Fearful Nights in the City of Peace
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Fearful Nights in the City of Peace

Fearful Nights in the City of Peace

I peered into the eyes of my 11-year-old daughter. Yes, I said. If the worst should happen we must not be afraid because there is meaning to living as a Jew.

by

Yom Kippur night. I am tired as midnight approaches. My wife and I sit peacefully in our living room, absorbing the events of the last two weeks. The cumulative stress of coping with daily terrorism and fearing for my children's lives is tempered by the tangible holiness of the day. And yet there is that eerie feeling of the calm before the storm.

Virtually every night for the past year and a half, we have listened to gunfire outside our window. At first we wondered whether it was the fireworks that are a common feature at Moslem weddings. But one doesn't have to be a Mossad agent to differentiate between rapid machine-gun and fireworks.

At one point in the past, I'd called the local police station.

"Yes, we know about it. Nothing can be done. It's coming from Area A, which is under full Palestinian control."

"Why do they need to carry out target practice at 1:00 in the morning?"

"We don't know. Tell your children to go back to sleep."

I was left to wonder. What are they practicing for? The long awaited peace...?

I read about a Palestinian police force of 12,000 allowed by the Oslo agreements, that illegally grew to a strongly equipped army of 40,000...

I am jolted back to the moment. I'm about to head for bed when my wife calls me to the window. I peer out into the night and strain to identify the source of the yelling and chanting echoing from across the valley. We live in the last row of homes on the northeast edge of Jerusalem. On a hill directly opposite us, about 300 yards away, is the Arab village of A-Ram.

The sounds intensify and I make out a group of 30-40 young men working themselves into a frenzy. I can only describe it as a war dance.

The group then takes a huge barrel filled with gasoline and rolls it down into the valley that separates our homes. Some trees catch fire. In the past, they'd set fire to the grove of trees my 6-year-old calls “the forest” when he begs me to take a walk with him on Shabbat. This is something for which my suburban Toronto upbringing has not prepared me.

Our Arab neighbors always seem to start up on Shabbat and holidays. Yet Jewish law is clear: Even Yom Kippur -- the holiest day of the year -- must be set aside to protect lives.

So I decide to act. But how? The baseball bat I brought from Canada will not protect my five sleeping children or my wife. I run into the street to find the hired guards I helped organize in response to the thefts, stabbings and shootings our neighborhood has continually been subject to from our cousins across the hill.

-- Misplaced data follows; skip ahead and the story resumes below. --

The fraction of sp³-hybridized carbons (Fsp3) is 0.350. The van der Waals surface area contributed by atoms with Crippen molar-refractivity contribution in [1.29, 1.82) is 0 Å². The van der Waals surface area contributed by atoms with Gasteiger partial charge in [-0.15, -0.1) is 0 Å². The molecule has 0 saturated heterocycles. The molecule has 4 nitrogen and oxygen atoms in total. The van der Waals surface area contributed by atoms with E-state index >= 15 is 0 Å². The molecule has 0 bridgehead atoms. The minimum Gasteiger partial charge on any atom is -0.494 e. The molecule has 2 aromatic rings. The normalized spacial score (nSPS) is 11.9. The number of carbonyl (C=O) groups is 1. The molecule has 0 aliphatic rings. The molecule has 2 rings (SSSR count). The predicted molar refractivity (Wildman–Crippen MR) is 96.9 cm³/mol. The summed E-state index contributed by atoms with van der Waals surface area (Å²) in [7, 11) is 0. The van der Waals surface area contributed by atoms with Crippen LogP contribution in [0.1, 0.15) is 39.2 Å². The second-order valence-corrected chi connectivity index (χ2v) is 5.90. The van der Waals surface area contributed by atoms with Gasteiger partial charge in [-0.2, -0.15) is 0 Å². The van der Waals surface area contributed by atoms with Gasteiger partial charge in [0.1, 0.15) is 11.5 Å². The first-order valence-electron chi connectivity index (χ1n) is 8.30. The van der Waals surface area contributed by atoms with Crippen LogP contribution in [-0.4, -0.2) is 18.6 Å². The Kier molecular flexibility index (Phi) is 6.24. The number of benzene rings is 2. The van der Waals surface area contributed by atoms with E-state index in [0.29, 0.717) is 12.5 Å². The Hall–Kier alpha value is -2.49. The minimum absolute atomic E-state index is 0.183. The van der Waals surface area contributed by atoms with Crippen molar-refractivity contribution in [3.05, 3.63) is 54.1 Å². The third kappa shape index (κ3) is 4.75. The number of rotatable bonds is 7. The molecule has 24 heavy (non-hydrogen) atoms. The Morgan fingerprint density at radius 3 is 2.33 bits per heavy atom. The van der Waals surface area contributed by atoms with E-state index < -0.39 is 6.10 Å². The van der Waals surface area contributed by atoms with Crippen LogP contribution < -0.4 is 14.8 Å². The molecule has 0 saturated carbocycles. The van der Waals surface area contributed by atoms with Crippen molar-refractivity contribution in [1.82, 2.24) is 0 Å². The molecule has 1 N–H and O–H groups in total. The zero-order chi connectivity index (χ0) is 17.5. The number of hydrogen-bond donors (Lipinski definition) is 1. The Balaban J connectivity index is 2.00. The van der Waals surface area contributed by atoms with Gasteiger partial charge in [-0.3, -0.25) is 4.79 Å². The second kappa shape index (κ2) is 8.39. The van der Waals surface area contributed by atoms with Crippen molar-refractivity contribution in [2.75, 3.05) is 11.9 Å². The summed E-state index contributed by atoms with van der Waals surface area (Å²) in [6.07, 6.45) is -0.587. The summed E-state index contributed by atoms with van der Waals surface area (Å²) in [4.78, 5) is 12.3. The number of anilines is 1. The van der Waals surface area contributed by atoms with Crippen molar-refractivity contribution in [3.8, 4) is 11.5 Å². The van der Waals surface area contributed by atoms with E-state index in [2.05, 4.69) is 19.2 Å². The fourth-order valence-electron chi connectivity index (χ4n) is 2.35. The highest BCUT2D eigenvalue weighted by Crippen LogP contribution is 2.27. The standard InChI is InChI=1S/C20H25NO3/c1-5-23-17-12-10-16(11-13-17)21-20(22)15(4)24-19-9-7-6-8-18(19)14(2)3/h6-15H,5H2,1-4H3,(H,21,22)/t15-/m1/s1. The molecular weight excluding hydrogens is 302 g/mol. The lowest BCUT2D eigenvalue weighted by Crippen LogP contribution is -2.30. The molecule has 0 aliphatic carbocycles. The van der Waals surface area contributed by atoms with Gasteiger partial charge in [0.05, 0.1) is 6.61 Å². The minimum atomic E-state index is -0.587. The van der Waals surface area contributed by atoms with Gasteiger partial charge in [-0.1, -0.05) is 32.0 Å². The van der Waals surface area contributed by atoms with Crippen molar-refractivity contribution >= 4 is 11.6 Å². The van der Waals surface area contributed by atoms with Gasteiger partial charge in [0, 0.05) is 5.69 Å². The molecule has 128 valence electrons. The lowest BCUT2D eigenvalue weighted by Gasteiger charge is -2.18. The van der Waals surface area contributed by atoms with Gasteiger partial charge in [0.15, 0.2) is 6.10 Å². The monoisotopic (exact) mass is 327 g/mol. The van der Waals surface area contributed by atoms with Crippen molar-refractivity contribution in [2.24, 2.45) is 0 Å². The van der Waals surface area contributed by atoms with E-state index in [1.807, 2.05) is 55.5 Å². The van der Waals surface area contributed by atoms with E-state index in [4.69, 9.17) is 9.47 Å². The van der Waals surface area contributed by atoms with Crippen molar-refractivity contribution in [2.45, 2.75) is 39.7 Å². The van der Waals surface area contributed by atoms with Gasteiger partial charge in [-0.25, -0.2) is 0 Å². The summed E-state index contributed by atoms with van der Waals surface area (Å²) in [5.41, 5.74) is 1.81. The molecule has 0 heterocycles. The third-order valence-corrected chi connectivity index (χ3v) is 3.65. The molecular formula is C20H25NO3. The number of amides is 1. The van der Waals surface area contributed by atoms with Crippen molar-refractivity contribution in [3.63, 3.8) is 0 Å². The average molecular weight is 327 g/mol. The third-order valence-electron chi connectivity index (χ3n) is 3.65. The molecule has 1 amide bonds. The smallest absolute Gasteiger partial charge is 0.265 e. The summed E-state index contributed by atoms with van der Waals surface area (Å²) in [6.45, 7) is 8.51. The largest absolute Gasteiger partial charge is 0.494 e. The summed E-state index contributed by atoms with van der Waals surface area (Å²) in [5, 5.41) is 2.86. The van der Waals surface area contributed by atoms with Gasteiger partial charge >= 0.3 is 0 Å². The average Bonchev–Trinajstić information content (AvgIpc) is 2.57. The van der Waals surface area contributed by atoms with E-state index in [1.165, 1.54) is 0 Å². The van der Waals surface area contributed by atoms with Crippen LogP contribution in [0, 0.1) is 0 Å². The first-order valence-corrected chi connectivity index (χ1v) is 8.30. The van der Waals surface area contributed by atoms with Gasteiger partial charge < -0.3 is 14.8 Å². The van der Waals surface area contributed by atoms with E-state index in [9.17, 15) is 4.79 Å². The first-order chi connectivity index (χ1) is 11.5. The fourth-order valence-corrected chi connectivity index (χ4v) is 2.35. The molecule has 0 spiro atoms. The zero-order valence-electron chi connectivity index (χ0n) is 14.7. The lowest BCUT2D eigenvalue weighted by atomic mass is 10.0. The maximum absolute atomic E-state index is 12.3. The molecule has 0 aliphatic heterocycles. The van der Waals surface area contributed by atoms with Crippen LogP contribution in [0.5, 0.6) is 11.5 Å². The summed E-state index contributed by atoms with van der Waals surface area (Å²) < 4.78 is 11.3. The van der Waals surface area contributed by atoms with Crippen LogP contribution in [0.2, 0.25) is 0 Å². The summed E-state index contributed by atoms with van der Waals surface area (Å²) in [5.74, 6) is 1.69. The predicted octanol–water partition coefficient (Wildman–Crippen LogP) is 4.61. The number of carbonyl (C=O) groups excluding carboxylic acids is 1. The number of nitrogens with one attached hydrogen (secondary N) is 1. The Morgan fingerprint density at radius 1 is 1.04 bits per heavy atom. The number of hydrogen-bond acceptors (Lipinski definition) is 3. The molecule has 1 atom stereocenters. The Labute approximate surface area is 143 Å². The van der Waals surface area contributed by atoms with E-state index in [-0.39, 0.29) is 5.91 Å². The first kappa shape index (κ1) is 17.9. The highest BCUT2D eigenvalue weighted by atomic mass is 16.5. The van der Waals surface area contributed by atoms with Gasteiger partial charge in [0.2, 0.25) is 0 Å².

The street is empty. My heart is pounding and my mind is searching for answers -- quick answers. I pound on my neighbor's door. He's a sort of community leader and a clear thinker. Good -- he's still awake -- but unaware of what is taking place outside his porch window.

We look out together and see tracer bullets coming from a different direction. The Israeli soldiers have put a damper on the war dance. The shooting dies down quickly. Is it a pause, or is it over, for now?

We discuss alternatives and after 15 minutes pass quietly, I return to my home. For a long time my eyes are glued to the hill, as I think of what all this means. At last I go to bed, deciding not to tell my children what I've seen.

A few days later I sit in my Sukkah, little protected by the shaky plank walls and thatched roof of our simple hut, and explain to my children something I feel they need to know. Jews have always taught that if someone comes and murders you just because you're a Jew, your death is a Kiddush Hashem, a sanctification of God's name. Somehow that teaches the world about God.

But what does this mean? It means that for thousands of years Jews have tried to live peacefully as Jews, with our values of love, peace, God and morality -- and we've been hated, hunted and gassed because we stood for something that others couldn't stand.

I peer into the eyes of my 11-year-old daughter; eyes that seemed to understand my words better than I could even speak them. Yes, I said. If the worst should happen we must not be afraid because there is meaning to living as a Jew. Perhaps we can appreciate just how meaningful it is when others try to destroy us for it.

Published: December 31, 1969


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